Islands are unsinkable aircraft carriers, but they have to be resourced accordingly. To strengthen India’s military capability, the airstrips at INS Kohassa, Shibpur in North Andamans and at the Campbell Bay in Nicobar, are being upgraded into full-fledged fighter bases. The airstrip at Agatti, in Lakshadweep, will also be upgraded for military operations to secure both the Bay of Bengal up to Malacca Straits and the Arabian Sea up to the Gulf of Aden.
Communication is the backbone of security architecture and towards that end, Prime Minister Narendra Modi inaugurated a Rs 1,224-crore optic fibre-based telecom connectivity initiative between Chennai and Andaman & Nicobar Islands, on 10 August 2020. While this will facilitate ease of living for locals and also boost tourism, the undersea optic fibre cable link will also give a boost to the security architecture of the island territories.
Strengthening both the Lakshadweep and the Andaman group of Islands makes great strategic sense as they lie on the 6 degree and 9 degree line of Latitude, North of the Equator, which is among the busiest sea lanes of the world. They will thus be the unsinkable aircraft carriers of India, extending the navy’s reach in the region far from the mainland.
Naval Air Station (NAS) Shibpur was commissioned as INS Kohassa by Admiral Sunil Lanba, PVSM, AVSM, ADC, Chairman COSC and Chief of the Naval Staff, on 24 January 2019.
ASSAM RIFLES: WOMEN ON DEPUTATION WITH INDIAN ARMY
The Assam Rifles, India’s oldest Para Military Force, has seen service across the country and also in Operation Pawan in Sri Lanka. Generally convinced to North East India, the Assam Rifles have, for the very first time, now deployed ‘rifle women’ along the Line of Control (LoC) between India and Pakistan in Jammu and Kashmir on national security duty. About half a dozen ‘rifle women’, led by a woman officer of the Indian Army, have now been deployed on the Nistachun Pass, also popularly called the Sadhna Pass.
These women from the Assam Rifles are on deputation to the Indian Army and have been tasked for checkpoint duties at the Pass, which is close to the LoC. This involves a check on smuggling of narcotics, fake currency and weapons through the Sadhana Pass, which is at an altitude of 10,000 feet above sea level.
ASSAM RIFLES: MAINTAINING PEACE AND TRANQUILITY
The Assam Rifles have been doing yeoman service in Northeast India, in curbing violence and in preventing illegal activities. A look into the local dailies of Northeast India give one a sense of the tremendous amount of work being done by the Assam Rifles. On a daily basis, one sees headlines such as the ones mentioned below:
ASSAM RIFLES APPREHENDS NSCN(R) & NSCN (K-YA) CADRES IN NAGALAND
In a series of operations conducted on 09 and 10 August, Assam Rifles in Dimapur apprehended an active cadre of NSCN(R) from general area Chekiye with Pt 32 Pistol & another active cadre of NSCN (K-YA) from general area Selouphe with one Pt 32 Pistol and one 12 Bore Rifle. The apprehended individuals and recovered items have been handed over to the Police.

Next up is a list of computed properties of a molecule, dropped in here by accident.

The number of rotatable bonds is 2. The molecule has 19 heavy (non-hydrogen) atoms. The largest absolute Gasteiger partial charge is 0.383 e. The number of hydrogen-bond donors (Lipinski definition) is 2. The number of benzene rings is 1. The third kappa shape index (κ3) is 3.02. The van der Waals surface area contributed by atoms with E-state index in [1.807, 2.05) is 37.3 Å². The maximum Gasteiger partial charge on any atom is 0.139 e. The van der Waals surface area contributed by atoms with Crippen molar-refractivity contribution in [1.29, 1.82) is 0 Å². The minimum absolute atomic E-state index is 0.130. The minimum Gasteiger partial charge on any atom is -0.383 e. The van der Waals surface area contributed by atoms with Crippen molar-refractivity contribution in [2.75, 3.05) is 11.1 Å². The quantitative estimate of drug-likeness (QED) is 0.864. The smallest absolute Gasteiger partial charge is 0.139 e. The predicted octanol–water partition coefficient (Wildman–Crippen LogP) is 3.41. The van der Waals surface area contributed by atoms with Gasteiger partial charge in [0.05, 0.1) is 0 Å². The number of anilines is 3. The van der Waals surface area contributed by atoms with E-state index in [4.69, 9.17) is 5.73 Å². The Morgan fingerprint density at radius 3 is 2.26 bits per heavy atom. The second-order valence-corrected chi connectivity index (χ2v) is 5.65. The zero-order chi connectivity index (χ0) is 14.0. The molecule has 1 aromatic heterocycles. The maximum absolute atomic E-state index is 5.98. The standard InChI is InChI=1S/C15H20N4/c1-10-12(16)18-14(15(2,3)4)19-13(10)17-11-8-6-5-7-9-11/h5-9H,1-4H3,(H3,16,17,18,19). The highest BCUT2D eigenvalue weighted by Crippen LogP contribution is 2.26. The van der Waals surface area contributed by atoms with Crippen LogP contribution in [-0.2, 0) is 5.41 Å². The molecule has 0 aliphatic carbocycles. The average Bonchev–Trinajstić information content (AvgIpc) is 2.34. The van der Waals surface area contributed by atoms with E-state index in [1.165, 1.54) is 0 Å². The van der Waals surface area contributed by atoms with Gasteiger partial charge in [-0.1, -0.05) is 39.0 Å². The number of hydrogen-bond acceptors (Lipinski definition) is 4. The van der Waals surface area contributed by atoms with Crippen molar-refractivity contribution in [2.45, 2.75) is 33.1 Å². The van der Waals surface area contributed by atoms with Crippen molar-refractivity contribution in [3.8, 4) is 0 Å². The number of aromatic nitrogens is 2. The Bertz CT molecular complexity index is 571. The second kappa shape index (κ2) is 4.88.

ASSAM RIFLES APPREHENDS A SUBVERSIVE WITH EXPLOSIVES IN MANIPUR
In a joint operation with Imphal (W) Commandos, Assam Rifles apprehended a PREPAK cadre & recovered 260gm PEK, 700gm TNT Explosive Powder, One Chinese Hand Grenade, Two 9 volt Batteries, three electronic circuits, four detonators & three wire coils used for making IEDs (improvised explosive devices). The apprehended people and the recovered items have been handed over to Police.
HUGE RECOVERY OF CONTRABANDS WORTH APPROX RS 93.5 LAKH BY ASSAM RIFLES IN MANIPUR
Assam Rifles recovered contraband worth Rs 93.5 lakh in Tengnoupal on 22 August. Recovered items and apprehended individuals handed over to the Police/Custom officials.
ANOTHER RECOVERY OF CONTRABANDAT KHUDENGTHABI, MANIPUR WORTH APPROX RS 80 LAKH
Assam Rifles recovered contrabands worth Rs 80 lakhs at Permanent Vehicle Check Post (PVCP) Khudengthabi, Manipur on concealed in a vehicle. The detained indl & recovered items have been handed over to PS Moreh.
ASSAM RIFLES RECOVERS SMUGGLED GOODS WORTH APPROX RS 3.6 CR IN MANIPUR
Based on own inputs, Assam Rifles conducted an operation in Manipur on 14/15 Aug confiscated a truck smuggling banned goods worth approx Rs 3.6 Crore. The apprehended individual and recovered items were handed over to Mao PS.
The above is just a sampling of the headlines seen every day in Northeast India. Indeed, the Assam Rifles, India’s oldest Para Military Force, continues to do yeoman service and make the nation proud of its achievements in a very difficult environment.
A RIFLE FOR THE INFANTRY
The AK-203 is all set to be the Indian Army’s standard-issue assault rifles for its regular infantry units in the coming years. A new facility at the Ordnance Factory Board (OFB) complex in Amethi’s Korwa in March 2019 was inaugurated by Prime Minister Narendra Modi for the manufacturing of around seven lakh AK-203 rifles, but the project is yet to take off, putting into hold the Indian army’s decades-long plan to replace the INSAS Rifle with a modern rifle, more suitable for modern warfare and counter-insurgency and counter-terrorism operations.